Submitted to: Poultry Science
Publication Type: Peer Reviewed Journal
Publication Acceptance Date: January 24, 2013
Publication Date: May 1, 2013
Citation: Zhuang, H., Bowker, B.C., Buhr, R.J., Bourassa, D.V., Kiepper, B.H. 2013. Effects of broiler carcass scalding and chilling methods on quality of early-deboned breast fillets. Poultry Science. 92(5):1393-1399. Interpretive Summary: Chicken carcass scalding and chilling are two essential steps in modern commercial poultry processing. Scalding temperature as well as time is critical for removal of feathers, control of bacteria growth on carcass surface, and retention of skin and breast meat color. Chilling is used to reduce microbial growth on processed poultry meat products and improper chilling can damage breast meat functionality and quality. In the present study, we investigated effects of chicken carcass scalding and chilling methods on quality of broiler breast meat. Our results showed no quality differences for chicken breast meat between the carcasses scalded in 52.8C water for 3 min and these scalded in 60C water for 1.5 min. However, meat surface color, purge loss, cook yield, and texture of chicken breast were significantly different between air-chilled breast meat and water-chilled breast meat. Breast meat from air-chilled carcasses lost less water during storage and cooking and more tender after cooking than that from water-chilled carcasses. The effects of chilling method on the quality of chicken breast meat were not different from two scalding temperatures. These results demonstrate that scalding temperature or method does not affect quality of chicken breast meat. However, chilling method can result in quality differences in finished chicken breast meat products. Poultry processors can select carcass chilling method to alter chicken breast meat quality.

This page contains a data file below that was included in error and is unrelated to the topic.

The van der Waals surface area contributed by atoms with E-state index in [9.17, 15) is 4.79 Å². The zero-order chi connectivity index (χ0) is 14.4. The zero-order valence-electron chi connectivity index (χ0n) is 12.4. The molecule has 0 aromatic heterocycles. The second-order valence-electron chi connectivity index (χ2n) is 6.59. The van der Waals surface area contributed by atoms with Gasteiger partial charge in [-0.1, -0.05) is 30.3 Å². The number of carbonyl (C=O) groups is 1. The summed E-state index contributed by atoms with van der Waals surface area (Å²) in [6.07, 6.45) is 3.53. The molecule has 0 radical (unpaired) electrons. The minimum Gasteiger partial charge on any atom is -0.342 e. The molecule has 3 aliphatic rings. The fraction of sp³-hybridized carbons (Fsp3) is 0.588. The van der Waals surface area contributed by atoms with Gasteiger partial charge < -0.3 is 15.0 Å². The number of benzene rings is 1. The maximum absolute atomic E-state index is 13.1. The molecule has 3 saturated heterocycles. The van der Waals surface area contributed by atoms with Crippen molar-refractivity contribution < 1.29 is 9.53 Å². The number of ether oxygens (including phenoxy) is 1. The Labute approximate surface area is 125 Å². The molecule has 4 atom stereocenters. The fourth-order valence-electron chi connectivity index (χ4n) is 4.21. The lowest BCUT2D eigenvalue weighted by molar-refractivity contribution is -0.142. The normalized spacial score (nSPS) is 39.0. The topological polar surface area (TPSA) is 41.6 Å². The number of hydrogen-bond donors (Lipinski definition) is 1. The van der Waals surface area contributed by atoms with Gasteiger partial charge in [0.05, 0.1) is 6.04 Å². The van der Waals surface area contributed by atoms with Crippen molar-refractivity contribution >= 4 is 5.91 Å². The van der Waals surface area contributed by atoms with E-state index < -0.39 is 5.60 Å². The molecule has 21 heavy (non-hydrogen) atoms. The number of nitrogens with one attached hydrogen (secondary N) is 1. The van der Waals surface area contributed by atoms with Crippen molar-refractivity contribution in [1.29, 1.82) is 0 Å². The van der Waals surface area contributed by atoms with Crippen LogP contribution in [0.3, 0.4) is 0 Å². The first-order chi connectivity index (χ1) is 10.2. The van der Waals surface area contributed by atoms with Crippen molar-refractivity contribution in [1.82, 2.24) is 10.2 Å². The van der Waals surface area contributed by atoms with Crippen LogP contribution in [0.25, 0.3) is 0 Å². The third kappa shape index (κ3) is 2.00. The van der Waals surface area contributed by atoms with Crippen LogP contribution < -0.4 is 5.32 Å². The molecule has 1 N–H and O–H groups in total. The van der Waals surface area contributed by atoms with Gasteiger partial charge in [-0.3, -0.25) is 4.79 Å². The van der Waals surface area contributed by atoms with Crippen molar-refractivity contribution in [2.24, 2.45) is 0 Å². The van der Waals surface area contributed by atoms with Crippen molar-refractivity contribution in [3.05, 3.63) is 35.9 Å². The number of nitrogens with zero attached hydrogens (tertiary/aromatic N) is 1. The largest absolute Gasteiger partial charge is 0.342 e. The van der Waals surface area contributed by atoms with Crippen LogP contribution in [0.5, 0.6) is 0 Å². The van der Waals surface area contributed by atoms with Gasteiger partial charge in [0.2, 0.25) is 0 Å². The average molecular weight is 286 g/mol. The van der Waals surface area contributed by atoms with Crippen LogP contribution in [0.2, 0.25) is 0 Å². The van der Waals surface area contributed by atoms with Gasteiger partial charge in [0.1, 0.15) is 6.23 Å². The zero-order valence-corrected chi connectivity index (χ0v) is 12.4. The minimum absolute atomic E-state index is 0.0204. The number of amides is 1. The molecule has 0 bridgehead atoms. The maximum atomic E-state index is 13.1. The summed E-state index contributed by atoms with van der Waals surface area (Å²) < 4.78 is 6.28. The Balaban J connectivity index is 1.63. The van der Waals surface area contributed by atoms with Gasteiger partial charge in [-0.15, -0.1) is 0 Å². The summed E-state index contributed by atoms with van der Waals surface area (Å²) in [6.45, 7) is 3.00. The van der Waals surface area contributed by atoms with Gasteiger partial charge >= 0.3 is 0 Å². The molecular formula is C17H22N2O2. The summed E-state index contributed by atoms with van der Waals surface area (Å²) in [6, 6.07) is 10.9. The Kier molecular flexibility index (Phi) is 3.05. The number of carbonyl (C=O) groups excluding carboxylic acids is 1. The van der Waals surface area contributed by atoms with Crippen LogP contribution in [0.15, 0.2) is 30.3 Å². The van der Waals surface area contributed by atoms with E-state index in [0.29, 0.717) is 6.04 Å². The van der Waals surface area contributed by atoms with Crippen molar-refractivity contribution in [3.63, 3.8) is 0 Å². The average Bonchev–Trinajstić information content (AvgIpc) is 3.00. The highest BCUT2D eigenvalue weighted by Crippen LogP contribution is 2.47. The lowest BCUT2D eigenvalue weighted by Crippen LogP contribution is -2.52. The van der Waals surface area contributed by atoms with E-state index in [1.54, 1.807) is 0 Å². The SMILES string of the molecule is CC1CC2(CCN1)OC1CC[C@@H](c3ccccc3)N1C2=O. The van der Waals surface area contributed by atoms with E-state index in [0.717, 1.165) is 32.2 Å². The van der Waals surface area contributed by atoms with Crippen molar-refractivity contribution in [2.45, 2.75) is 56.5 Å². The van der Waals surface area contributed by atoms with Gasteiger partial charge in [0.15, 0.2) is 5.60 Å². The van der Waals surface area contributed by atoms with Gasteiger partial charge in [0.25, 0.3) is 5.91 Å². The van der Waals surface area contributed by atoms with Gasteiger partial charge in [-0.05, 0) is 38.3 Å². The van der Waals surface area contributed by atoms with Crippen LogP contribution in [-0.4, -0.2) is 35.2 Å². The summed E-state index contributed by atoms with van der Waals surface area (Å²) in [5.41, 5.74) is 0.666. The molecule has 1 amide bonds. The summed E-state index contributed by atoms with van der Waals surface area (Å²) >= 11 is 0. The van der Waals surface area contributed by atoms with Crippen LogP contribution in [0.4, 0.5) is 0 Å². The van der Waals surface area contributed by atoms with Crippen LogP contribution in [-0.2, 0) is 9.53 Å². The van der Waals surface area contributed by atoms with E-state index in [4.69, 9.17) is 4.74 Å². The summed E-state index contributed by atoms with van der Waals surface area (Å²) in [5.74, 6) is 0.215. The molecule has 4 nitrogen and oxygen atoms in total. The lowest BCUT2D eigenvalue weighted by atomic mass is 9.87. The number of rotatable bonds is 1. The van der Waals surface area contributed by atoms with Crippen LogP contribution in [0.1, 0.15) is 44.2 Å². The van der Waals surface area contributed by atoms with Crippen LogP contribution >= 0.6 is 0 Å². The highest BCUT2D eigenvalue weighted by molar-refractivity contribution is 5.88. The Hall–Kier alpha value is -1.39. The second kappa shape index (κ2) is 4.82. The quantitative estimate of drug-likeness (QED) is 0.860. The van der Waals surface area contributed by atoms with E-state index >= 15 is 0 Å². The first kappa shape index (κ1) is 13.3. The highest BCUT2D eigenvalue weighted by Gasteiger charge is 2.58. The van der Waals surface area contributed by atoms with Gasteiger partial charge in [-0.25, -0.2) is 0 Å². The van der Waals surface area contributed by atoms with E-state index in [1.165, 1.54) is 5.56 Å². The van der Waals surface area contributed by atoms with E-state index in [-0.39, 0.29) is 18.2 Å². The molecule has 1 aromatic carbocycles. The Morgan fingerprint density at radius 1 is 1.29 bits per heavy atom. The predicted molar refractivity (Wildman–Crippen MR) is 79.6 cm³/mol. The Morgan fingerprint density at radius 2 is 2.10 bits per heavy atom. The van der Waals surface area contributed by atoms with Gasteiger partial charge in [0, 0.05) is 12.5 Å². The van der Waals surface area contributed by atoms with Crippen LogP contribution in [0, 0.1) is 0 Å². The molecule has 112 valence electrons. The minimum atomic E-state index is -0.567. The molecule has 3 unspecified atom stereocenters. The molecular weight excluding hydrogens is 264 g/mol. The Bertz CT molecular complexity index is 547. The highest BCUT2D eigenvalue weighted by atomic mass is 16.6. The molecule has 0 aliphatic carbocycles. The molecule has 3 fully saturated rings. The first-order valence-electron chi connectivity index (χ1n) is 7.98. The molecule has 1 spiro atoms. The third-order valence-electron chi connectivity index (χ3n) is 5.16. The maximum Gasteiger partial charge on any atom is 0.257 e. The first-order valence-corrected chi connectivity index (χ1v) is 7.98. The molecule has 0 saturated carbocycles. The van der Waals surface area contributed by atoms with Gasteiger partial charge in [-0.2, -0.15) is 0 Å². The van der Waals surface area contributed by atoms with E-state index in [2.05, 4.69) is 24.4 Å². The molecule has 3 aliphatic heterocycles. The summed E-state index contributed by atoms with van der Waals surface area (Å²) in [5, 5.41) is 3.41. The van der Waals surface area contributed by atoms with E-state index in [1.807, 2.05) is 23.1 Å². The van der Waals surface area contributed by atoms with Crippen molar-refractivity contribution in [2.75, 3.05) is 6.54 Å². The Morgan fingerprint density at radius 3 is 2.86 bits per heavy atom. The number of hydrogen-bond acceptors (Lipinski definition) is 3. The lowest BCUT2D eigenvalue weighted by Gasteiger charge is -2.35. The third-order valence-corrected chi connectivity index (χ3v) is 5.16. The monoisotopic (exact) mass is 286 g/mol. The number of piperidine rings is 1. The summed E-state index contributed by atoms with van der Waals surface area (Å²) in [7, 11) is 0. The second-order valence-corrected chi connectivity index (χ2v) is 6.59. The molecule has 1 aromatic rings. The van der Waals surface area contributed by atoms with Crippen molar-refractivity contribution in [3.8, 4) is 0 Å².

Technical Abstract: The impact of scalding and chilling methods on quality of broiler breast fillets (pectoralis major) was evaluated. In four replications, 6 to 7 wk old male and female broilers were slaughtered and scalded either at 60ºC for 1.5 min (hard scalding) or 52.8ºC for 3 min (soft scalding). Following evisceration, the carcasses were either air-chilled (0.5ºC, 120 min) or immersion-chilled in water and ice (79 L/carcass, 0.5ºC, 40 min, air agitated). Breast fillets were removed from the carcass within 4 h postmortem. Quality criteria including fillet color (both dorsal and ventral sides), pH, total moisture content, water-holding capacity (drip loss and cook yield), and Warner-Bratzler shear force were determined. Significant interaction between replication and scalding was found for pH and cook yield and between replication and chilling for pH when the data were grouped based on gender/body weight (Replication 3 females with lighter body weight) and analyzed. No significant differences (p>0.05) between the two scalding methods were observed for any of the quality criteria except for pH and cook yield from Replication 3. However, immersion chilling resulted in higher (p<0.05) ventral L* value (by 2.9), higher pH (by 0.16), higher drip loss (by 0.5%), higher shear force (by 15.8 N), lower cook yield (by 1.8%), and higher dorsal (by 0.6) and lower ventral b* values (by 1.0) compared with air chilling. There were no interactions (p>0.05) between chilling and scalding methods on any of the measurements. These results indicate that the effects of scalding and chilling methods on quality of broiler breast meat can be influenced by carcass characteristics such as body weight and/or gender. Effects of chilling method on fillet quality were independent of scalding method used in our experiments. Chilling method has a greater impact on breast fillet quality than scalding method.